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What is Lactic Acid?

By J. MacArthur
Updated Mar 03, 2024
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Lactic acid, also known as 2-hydroxypropanoic or milk acid, is a compound formed when glucose is broken down under certain conditions in a living creature or by some types of bacteria. In a person, for example, it is an important part of producing energy for strenuous exercise and helps with certain liver functions. During extremely intense exercise, it can buildup to excess and cause short-term burning sensations in muscles. This acid can also be found in certain dairy products, such as yogurt, as well as sourdough breads and some beers and wines as a result of fermentation.

Production and Use in the Body

Skeletal muscles and other tissues commonly produce lactic acid, even while at rest. The body creates this acid as it breaks down carbohydrates to produce energy. The acid only becomes an issue when there are unusually large amounts of it.

This can happen when there is not enough oxygen in the body to completely break down glucose during physical activity. Energy in a person's body is typically created with the assistance of oxygen during aerobic exercise. When oxygen levels reach their limit, but more energy is needed, then the activity becomes anaerobic, which means that energy needs to be produced through other methods. Through a complex process known as glycolysis, glycogen in the muscles breaks down into glucose and then into pyruvate or pyruvic acid.

During aerobic exercise, the pyruvate undergoes an oxidation process that helps remove it. When someone participates in strenuous, anaerobic exercise, however, his or her body does not have the oxygen available to do this. Under these conditions, the excess pyruvate produces lactic acid, which helps generate short-term bursts of energy. A "fight-or-flight" response, for example, often relies on this acid for the energy a person needs to quickly run at high speeds.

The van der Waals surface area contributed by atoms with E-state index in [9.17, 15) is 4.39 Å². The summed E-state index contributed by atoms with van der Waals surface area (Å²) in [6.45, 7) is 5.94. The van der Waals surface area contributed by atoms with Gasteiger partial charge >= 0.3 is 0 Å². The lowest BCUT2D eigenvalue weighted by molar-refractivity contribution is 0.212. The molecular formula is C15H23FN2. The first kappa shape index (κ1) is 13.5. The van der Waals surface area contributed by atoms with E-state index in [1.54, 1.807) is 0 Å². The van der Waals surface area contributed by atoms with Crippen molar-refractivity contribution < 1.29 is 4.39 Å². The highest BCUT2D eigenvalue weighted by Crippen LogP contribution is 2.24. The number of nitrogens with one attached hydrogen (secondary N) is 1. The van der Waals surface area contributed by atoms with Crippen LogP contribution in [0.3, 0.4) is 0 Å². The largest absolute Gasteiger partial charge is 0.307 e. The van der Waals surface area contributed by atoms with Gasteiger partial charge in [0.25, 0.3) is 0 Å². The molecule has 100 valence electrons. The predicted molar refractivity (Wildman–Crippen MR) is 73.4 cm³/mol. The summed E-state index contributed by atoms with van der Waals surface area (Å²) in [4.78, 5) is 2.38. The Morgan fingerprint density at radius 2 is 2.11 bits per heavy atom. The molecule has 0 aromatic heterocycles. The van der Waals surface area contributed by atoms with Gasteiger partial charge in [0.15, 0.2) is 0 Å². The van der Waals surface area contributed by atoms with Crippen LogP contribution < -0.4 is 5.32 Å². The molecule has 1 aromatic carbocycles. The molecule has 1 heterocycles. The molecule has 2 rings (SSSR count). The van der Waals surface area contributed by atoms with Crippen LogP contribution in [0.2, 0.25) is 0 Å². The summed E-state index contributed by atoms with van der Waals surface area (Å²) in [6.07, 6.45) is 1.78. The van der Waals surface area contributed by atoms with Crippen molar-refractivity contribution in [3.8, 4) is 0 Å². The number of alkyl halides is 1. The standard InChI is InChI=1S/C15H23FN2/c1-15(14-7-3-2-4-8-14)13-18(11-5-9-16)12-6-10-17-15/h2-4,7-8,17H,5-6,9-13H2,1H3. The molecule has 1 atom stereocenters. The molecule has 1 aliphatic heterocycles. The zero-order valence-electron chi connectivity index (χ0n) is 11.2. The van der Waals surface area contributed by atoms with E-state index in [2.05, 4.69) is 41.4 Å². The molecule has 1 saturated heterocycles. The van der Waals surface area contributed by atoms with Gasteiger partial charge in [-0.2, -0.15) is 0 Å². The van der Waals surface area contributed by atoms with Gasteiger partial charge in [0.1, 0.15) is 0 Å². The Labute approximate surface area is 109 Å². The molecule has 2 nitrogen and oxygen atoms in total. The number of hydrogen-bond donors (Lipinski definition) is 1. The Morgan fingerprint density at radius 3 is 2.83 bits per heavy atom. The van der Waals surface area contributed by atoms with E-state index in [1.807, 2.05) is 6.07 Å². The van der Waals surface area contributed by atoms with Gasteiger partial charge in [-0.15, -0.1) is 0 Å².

Use By The Liver

One common use for lactic acid in a human body is the formation of glucose. Moderate amounts of this acid can move through someone's blood stream and reach the liver, where it undergoes a process called gluconeogenesis to become glucose. This is then either used to maintain healthy glycogen levels within the liver or passed back into the body for use as blood-sugar.

Extreme Activity

During prolonged strenuous activity, the high amounts of lactic acid may produce hydrogen ions that cause burning sensations in muscles. This is typically quite painful, and many serious athletes and bodybuilders experience this discomfort during intense exercise or weightlifting. The pain is fairly brief, however, and helps prevent serious injury since it usually makes the person stop using a certain muscle group.

Common Myths

A widespread belief among some people is that ongoing muscle soreness following an intense workout is due to a buildup of lactic acid. In truth, most research indicates that only immediate soreness or burning sensations result from too much of this compound. Minuscule tears and inflammation in the muscles usually cause soreness and fatigue that last for several days. Proper training and exercise, including warming up and cooling down muscles, adequate stretching, and a healthy, high-carbohydrate diet, can help prevent injury.

Potential Health Concerns

Very high levels of lactic acid can cause a serious, sometimes life-threatening condition called lactic acidosis. Symptoms of this condition include rapid breathing, sweating, and nausea and vomiting. Healthcare professionals typically draw a blood sample to check acid levels when they suspect a person might have this condition. While extreme over-exercising and overheating can result in lactic acidosis, it can also be caused by alcohol poisoning, liver disease, and a lack of oxygen, due to something like carbon monoxide poisoning.